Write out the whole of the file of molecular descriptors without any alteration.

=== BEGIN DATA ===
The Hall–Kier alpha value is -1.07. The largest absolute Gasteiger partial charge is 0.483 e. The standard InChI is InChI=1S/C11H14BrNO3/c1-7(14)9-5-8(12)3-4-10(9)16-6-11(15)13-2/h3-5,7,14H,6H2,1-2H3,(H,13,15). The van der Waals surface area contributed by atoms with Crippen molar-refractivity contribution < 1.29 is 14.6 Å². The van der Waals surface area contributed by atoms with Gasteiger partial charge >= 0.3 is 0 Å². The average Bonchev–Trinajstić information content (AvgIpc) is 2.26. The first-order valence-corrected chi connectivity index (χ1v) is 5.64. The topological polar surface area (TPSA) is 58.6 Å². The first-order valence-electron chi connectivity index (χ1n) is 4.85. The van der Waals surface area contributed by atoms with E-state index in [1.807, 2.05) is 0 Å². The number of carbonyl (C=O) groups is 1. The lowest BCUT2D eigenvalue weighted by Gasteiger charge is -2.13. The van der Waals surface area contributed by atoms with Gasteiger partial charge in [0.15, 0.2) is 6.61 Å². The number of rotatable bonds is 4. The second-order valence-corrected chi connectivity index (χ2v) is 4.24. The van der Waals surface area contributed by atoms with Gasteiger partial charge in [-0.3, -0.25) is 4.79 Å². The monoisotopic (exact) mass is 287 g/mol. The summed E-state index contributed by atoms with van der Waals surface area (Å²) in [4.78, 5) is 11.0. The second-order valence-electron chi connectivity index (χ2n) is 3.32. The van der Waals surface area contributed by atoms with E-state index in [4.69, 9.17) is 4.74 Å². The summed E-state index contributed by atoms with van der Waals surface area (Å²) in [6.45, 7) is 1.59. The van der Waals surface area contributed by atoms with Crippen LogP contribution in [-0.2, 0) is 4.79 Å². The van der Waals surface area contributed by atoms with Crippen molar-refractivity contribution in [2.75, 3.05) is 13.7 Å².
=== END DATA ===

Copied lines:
The Hall–Kier alpha value is -1.07. The largest absolute Gasteiger partial charge is 0.483 e. The standard InChI is InChI=1S/C11H14BrNO3/c1-7(14)9-5-8(12)3-4-10(9)16-6-11(15)13-2/h3-5,7,14H,6H2,1-2H3,(H,13,15). The van der Waals surface area contributed by atoms with Crippen molar-refractivity contribution < 1.29 is 14.6 Å². The van der Waals surface area contributed by atoms with Gasteiger partial charge >= 0.3 is 0 Å². The average Bonchev–Trinajstić information content (AvgIpc) is 2.26. The first-order valence-corrected chi connectivity index (χ1v) is 5.64. The topological polar surface area (TPSA) is 58.6 Å². The first-order valence-electron chi connectivity index (χ1n) is 4.85. The van der Waals surface area contributed by atoms with E-state index in [1.807, 2.05) is 0 Å². The number of carbonyl (C=O) groups is 1. The lowest BCUT2D eigenvalue weighted by Gasteiger charge is -2.13. The van der Waals surface area contributed by atoms with Gasteiger partial charge in [0.15, 0.2) is 6.61 Å². The number of rotatable bonds is 4. The second-order valence-corrected chi connectivity index (χ2v) is 4.24. The van der Waals surface area contributed by atoms with Gasteiger partial charge in [-0.3, -0.25) is 4.79 Å². The monoisotopic (exact) mass is 287 g/mol. The summed E-state index contributed by atoms with van der Waals surface area (Å²) in [4.78, 5) is 11.0. The second-order valence-electron chi connectivity index (χ2n) is 3.32. The van der Waals surface area contributed by atoms with E-state index in [4.69, 9.17) is 4.74 Å². The summed E-state index contributed by atoms with van der Waals surface area (Å²) in [6.45, 7) is 1.59. The van der Waals surface area contributed by atoms with Crippen LogP contribution in [-0.2, 0) is 4.79 Å². The van der Waals surface area contributed by atoms with Crippen molar-refractivity contribution in [2.75, 3.05) is 13.7 Å².